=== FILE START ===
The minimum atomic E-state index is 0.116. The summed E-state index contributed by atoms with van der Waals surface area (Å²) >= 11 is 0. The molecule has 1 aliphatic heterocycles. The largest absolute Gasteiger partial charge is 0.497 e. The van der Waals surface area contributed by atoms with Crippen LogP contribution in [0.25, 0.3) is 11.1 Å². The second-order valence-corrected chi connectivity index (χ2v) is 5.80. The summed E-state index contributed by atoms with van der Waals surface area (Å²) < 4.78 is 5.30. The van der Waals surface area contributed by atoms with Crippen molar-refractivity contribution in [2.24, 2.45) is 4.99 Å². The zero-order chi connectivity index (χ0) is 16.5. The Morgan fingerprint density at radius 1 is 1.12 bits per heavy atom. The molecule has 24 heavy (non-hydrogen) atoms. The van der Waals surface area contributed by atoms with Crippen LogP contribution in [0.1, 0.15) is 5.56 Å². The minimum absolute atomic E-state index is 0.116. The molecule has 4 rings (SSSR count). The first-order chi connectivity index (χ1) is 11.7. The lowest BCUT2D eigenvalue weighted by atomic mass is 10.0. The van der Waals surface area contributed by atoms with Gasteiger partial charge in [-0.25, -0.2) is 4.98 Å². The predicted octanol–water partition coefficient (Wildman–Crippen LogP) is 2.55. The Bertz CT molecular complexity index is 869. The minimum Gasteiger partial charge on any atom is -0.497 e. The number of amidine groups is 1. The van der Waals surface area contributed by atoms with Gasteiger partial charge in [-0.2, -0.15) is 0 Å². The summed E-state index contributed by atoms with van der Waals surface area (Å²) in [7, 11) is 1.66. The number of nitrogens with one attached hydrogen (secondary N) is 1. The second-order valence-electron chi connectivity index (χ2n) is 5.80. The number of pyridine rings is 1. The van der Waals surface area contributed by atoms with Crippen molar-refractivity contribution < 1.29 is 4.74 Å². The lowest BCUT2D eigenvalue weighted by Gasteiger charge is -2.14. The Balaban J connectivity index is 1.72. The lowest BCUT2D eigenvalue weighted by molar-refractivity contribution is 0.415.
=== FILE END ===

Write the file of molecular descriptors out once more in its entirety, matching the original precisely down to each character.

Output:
The minimum atomic E-state index is 0.116. The summed E-state index contributed by atoms with van der Waals surface area (Å²) >= 11 is 0. The molecule has 1 aliphatic heterocycles. The largest absolute Gasteiger partial charge is 0.497 e. The van der Waals surface area contributed by atoms with Crippen LogP contribution in [0.25, 0.3) is 11.1 Å². The second-order valence-corrected chi connectivity index (χ2v) is 5.80. The summed E-state index contributed by atoms with van der Waals surface area (Å²) < 4.78 is 5.30. The van der Waals surface area contributed by atoms with Crippen molar-refractivity contribution in [2.24, 2.45) is 4.99 Å². The zero-order chi connectivity index (χ0) is 16.5. The Morgan fingerprint density at radius 1 is 1.12 bits per heavy atom. The molecule has 24 heavy (non-hydrogen) atoms. The van der Waals surface area contributed by atoms with Crippen LogP contribution in [0.1, 0.15) is 5.56 Å². The minimum absolute atomic E-state index is 0.116. The molecule has 4 rings (SSSR count). The first-order chi connectivity index (χ1) is 11.7. The lowest BCUT2D eigenvalue weighted by atomic mass is 10.0. The van der Waals surface area contributed by atoms with Gasteiger partial charge in [-0.25, -0.2) is 4.98 Å². The predicted octanol–water partition coefficient (Wildman–Crippen LogP) is 2.55. The Bertz CT molecular complexity index is 869. The minimum Gasteiger partial charge on any atom is -0.497 e. The number of amidine groups is 1. The van der Waals surface area contributed by atoms with Gasteiger partial charge in [-0.2, -0.15) is 0 Å². The summed E-state index contributed by atoms with van der Waals surface area (Å²) in [7, 11) is 1.66. The number of nitrogens with one attached hydrogen (secondary N) is 1. The second-order valence-electron chi connectivity index (χ2n) is 5.80. The number of pyridine rings is 1. The van der Waals surface area contributed by atoms with Crippen molar-refractivity contribution < 1.29 is 4.74 Å². The lowest BCUT2D eigenvalue weighted by Gasteiger charge is -2.14. The Balaban J connectivity index is 1.72. The lowest BCUT2D eigenvalue weighted by molar-refractivity contribution is 0.415.